Sakura Medal Picture Book Nominees

Sakura Chapter Book Nominees

Sakura Medal Middle School Book Nominees

Sakura Medal High School Japanese Book Nominees

Sakura Medal High School English Book Nominees

October 23, 2007

What AreThese?

Windows in the back of Buddha.

Daibutsu, the Great Buddha of Kamakura, is hollow and is big enough for visitors to walk inside.

People going in and coming out.

Posted by Picasa

Detail of The Great Buddha of Kamakura

According to the pamphlet, this round disk is a symbol of wisdom.

Posted by Picasa

The curl on the forehead "emits rays of light revealing all worlds."

Posted by Picasa

This is a meditative pose.

Posted by Picasa

October 22, 2007

Monorail in Kamakura

After giving the kitties away, we went to Kamakura.

Posted by Picasa

October 21, 2007

Yokohama Manhole Cover

Kitten Give-Away


If you're following this blog, you know that we rescued four little kittens on 9-11. We decided we could keep two kittens. Two needed homes. How did we decide which kittens to keep? Little Brother picked his favorite, an American Shorthair, from the very first day they came to our house. That little kitten had her favorite-- her brother who looked just like her.

Our vet posted the pictures of the black kitten and the gray kitten with white socks on the internet. Both of them are really cute and sweet. A couple living in Yokohama saw their pictures and drove all the way to our neighborhood to meet them at the vet's office.

Two other families wanted to have an appointment to see them, too. We chose the young couple from Yokohama because they wanted to have both kittens. We were very happy that the two sisters could stay together!

We drove to Yokohama to deliver the kittens but also to see if we still agreed to let the couple have them. The vet told us not to let them have the kittens if we didn't like their apartment or them. Their place was very small but they will move to a big place soon.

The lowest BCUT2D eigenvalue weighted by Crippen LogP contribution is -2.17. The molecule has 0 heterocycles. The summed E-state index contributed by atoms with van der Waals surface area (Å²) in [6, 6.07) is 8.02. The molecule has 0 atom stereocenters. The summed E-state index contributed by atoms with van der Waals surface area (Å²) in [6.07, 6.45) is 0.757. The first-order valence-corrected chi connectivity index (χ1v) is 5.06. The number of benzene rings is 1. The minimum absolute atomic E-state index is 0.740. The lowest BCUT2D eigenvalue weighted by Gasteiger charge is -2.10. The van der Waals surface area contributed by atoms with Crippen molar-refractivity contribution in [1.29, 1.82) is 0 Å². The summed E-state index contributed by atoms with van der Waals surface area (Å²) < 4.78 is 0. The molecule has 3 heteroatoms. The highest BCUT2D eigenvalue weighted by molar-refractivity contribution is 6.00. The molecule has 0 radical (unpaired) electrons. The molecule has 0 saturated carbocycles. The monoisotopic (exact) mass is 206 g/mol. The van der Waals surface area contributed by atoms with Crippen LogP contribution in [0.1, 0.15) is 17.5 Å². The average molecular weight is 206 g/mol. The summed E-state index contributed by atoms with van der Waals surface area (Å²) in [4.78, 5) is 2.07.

They had bought a big cage with three levels for them. (They will have to stay in a cage a little while each day until they are older.) They also bought them a fancy water dish. It circulates the water. The kittens drank in it before we left. We felt happy that we found them a good home and good people.

Posted by Picasa

Here are the four kittens with our two dogs. Papa said there would be no place for us to sit when the cats got bigger! That was already true. See Little Brother lying on the floor?

October 20, 2007

Richard Tulloch's Visit

Richard Tulloch, an Australian author and playwright, came to Japan to visit international schools. He came to visit our Tokyo chapter of SCBWI, Society of Children's Book Writers. He read from his book, Stories From Our House. Note his expression. He reads books well.

He then performed his book, The Brown Felt Hat. The brown felt hat performed as well. (That blur was caused by the hat telling its side of the story.)

Posted by Picasa

Here we all were after he performed Cocky Colin. As you can tell, his stories are all lively and fun. He is a great performer!

Posted by Picasa

Richard Tulloch's Books

Here are a few of Richard Tulloch's books. He also writes plays and television programs like "Bananas in Pajamas".

Here is a copy of Bananas in Pajamas in Thai. And a copy of The Brown Felt Hat. Sorry about the glare.

Here are the Tokyo SCBWI advisors with Richard Tulloch. They are holding some of his books. John Shelley, Holly Thompson, Richard Tulloch, and Naomi Kojima. Keiko Okamoto was busy taking the admission fee at the door. Thank you advisors for setting up this great event! If you ever have the chance to see Richard Tulloch perform, do it. It's a lot of fun!
Posted by Picasa